Counselling Dilemma: An Aggressive Partner
Kaya and Mark have been in a relationship for a little over a year now and are attending couples counselling. Halfway through the session, the therapist asks for more information about the fights they are having. Kaya reports that Mark recently pushed her into a wall, and that he sometimes viciously pulls things like her phone, the TV remote amongst others out of her hand. Mark admits to this, and responds by accusing Kaya of pushing him once, which Kaya says was in self-defence. When Kaya first met Mark he was extremely charming and always kind to her, if at times a little possessive and jealous (which at the time she found flattering). Now he seems to have become this whole other person. Kaya tried to leave him at one point, however he followed her to her friend’s house and nearly broke down the door demanding she come home, which she did. Kaya wants to leave but hasn’t, as Mark threatens to kill himself when she has attempted to leave.
As the therapist in this scenario, what would you do?
I would be very mindful of any red flags that might be mentioned such as previous incidents of violence, depression, substance abuse in Mark, etc. Generally couples counselling is not appropriate when violence is present in a relationship. As a counsellor I would check in with Mark to pick up clues as to whether he fully understands the unacceptable nature of his behaviour. However as a counsellor it is important to be aware that the safety of the session promotes open communication, but such communication can be dangerous in a violent relationship and jeopardise Kaya to more violence.
Another thing that I would consider doing is to get them to revisit the initial agreement that couples therapy is commonly based on (i.e. shared respect for one another and shared responsibility for the relationship outcome and process). Either way conducting a risk assessment of the situation is VERY important. From my experience, commonly in DV situations until the violent partner seeks professional help for their abusive behaviour and until Kay is able to identify why she may be tolerating such ill-treatment, their sessions together might do more harm than good. The couple would more than need to be referred to other relevant services and/or receive counselling separately.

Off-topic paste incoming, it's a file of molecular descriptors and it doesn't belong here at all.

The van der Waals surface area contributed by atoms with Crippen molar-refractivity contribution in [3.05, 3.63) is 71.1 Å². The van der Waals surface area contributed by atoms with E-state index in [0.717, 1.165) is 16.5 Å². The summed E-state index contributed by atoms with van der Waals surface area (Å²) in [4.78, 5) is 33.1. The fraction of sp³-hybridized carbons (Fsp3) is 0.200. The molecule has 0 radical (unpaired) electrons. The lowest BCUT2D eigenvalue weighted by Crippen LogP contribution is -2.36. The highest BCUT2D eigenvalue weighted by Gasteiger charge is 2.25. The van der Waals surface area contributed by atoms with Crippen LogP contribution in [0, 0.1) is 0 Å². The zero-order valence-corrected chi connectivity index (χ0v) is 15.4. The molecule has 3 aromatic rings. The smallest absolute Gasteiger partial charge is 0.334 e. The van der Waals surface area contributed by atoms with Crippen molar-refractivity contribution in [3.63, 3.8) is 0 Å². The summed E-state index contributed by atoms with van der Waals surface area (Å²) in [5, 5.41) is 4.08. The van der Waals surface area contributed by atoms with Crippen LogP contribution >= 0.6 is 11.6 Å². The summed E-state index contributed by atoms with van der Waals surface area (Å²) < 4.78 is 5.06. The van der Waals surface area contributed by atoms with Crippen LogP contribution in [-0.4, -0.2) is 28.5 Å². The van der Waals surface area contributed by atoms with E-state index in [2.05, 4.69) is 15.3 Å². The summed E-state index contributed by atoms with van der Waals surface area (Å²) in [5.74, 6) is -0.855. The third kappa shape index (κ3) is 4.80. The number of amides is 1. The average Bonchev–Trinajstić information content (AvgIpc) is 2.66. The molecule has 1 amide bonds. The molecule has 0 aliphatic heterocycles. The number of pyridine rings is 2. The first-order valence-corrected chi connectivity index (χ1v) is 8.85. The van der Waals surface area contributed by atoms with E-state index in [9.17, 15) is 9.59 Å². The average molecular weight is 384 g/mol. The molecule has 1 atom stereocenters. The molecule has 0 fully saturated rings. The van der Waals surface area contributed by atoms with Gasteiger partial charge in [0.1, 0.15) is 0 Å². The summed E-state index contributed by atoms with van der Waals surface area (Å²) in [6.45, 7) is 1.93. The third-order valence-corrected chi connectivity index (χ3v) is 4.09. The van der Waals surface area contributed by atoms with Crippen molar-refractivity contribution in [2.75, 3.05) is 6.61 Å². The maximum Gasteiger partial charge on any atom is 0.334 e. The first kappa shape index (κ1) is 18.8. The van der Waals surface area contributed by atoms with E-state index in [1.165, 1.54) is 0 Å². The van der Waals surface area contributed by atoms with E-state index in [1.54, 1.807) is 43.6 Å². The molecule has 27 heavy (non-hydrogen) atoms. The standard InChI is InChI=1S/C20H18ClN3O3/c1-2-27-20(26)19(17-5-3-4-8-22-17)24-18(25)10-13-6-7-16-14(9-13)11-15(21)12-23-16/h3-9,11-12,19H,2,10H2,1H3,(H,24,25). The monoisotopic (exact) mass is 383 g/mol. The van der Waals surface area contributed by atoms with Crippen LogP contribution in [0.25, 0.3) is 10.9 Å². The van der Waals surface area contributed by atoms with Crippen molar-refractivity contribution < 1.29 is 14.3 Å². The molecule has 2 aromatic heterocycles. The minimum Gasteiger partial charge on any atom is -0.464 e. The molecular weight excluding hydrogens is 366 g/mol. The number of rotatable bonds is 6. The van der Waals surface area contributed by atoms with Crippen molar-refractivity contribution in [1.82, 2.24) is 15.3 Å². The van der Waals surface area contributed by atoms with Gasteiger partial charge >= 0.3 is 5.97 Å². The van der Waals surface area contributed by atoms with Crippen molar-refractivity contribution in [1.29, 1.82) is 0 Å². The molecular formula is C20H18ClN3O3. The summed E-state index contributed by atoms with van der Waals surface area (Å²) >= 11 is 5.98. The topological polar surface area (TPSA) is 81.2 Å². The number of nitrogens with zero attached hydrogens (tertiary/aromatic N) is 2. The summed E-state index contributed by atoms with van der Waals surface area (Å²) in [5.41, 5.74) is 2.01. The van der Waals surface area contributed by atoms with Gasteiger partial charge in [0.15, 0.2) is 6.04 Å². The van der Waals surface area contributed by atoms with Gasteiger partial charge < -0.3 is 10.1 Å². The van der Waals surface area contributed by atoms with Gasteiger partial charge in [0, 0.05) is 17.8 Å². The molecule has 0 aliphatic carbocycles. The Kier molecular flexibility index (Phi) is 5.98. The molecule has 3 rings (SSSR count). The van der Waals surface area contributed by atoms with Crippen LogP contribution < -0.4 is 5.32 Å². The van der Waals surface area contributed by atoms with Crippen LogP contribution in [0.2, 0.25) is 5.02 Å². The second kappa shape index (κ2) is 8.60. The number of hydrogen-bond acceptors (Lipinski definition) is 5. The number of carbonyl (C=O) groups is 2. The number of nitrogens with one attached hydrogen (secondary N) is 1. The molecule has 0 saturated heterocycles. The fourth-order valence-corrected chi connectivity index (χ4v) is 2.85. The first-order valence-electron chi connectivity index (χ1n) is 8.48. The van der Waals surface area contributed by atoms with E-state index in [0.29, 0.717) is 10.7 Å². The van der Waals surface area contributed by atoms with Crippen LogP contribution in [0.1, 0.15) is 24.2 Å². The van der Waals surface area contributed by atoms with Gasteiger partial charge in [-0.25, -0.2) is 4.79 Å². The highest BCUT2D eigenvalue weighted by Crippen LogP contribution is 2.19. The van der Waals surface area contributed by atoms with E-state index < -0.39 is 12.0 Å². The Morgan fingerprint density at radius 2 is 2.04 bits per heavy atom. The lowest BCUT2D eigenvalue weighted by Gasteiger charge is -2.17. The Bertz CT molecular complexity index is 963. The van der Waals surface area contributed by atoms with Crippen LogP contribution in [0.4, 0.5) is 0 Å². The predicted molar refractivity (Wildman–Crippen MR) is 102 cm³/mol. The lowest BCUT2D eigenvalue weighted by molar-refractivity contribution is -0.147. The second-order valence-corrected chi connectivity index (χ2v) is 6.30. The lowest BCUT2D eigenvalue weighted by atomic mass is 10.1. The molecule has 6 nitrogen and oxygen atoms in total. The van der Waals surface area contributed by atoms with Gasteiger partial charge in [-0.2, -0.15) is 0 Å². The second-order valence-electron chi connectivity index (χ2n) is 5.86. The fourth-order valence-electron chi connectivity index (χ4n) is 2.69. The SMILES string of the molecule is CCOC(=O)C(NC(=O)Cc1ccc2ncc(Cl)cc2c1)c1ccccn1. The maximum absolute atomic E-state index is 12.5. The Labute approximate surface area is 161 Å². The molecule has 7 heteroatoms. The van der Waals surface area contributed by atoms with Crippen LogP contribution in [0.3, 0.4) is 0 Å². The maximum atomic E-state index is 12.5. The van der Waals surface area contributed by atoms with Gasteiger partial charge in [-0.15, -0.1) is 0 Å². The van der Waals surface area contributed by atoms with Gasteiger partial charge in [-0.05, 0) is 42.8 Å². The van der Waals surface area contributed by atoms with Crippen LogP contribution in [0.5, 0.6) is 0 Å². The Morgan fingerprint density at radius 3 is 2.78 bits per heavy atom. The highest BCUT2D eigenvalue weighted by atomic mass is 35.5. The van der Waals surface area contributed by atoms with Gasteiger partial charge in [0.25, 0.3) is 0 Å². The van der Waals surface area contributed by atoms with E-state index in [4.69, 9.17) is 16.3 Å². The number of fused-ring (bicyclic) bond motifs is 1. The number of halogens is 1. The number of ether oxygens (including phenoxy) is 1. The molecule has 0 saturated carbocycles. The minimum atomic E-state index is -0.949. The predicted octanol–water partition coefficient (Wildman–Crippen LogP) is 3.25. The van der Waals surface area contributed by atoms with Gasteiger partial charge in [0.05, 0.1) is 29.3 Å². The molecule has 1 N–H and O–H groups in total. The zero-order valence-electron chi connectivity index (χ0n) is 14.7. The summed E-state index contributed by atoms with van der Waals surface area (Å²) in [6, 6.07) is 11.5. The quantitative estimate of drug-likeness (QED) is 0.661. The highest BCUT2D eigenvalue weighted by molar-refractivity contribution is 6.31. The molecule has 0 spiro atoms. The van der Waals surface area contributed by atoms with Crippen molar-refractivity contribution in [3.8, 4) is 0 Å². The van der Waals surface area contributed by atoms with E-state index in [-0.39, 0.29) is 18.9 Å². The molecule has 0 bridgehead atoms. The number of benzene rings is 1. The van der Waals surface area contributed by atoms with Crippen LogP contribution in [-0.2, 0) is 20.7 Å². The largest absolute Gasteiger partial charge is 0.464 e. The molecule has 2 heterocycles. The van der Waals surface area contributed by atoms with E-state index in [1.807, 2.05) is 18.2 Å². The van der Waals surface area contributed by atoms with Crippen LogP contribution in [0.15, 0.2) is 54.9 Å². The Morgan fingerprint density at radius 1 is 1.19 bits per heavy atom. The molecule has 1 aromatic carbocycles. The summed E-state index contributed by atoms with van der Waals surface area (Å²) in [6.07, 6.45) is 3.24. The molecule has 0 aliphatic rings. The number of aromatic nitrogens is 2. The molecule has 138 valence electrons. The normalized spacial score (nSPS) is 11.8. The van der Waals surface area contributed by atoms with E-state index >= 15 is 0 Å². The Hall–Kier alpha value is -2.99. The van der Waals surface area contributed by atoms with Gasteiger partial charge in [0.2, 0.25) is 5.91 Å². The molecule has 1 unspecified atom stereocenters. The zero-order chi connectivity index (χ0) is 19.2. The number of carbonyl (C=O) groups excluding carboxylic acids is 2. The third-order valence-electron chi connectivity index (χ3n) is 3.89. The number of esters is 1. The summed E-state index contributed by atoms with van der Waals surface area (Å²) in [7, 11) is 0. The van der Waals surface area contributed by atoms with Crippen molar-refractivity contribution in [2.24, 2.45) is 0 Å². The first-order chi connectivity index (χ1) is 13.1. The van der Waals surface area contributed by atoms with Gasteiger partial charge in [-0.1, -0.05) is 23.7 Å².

Safety is the most important factor here. As Kaya has disclosed that there is domestic violence in the relationship it would be unethical to counsel the couple because it could prove to be unsafe for Kaya. She may feel safe to say things in the counselling session which Mark could later hold against her and could lash out. Furthermore, Mark may feel that the counsellor is not on his side (if she were female) or expect the counsellor to understand him (if he were a male). There are a variety of factors that need to be worked on before attempting to work on the relationship. Underlying issues would need to be discerned, including whether there is alcohol and/or substance abuse by either Kaya or Mark. Both would also need to be given psycho-education about anger management and DV.
I would refer this couple to individual counselling for each of them (and also possibly group therapy) and advise that they return to couples counselling in future if they feel the need to do so.
To begin with I would remind the clients of the limits of confidentiality and discuss with them that I am legally obliged to report the physical abuse as I need to protect my client. I would then have a discussion with both regarding the possible outcomes of this action and how it would affect them both. I would also talk about the indicators of physical and emotional abuse and how what they have told me, comes under the definition for both. I would brainstorm with them some possible solutions to resolve their issues in relation to their unhealthy communication patterns and some future goals for Mark to address his anger issues and for Kaya to address her ability to communicate how Mark’s actions make her feel. Finally I would ask them what immediate action they would both take to ensure their physical safety between now and the next session.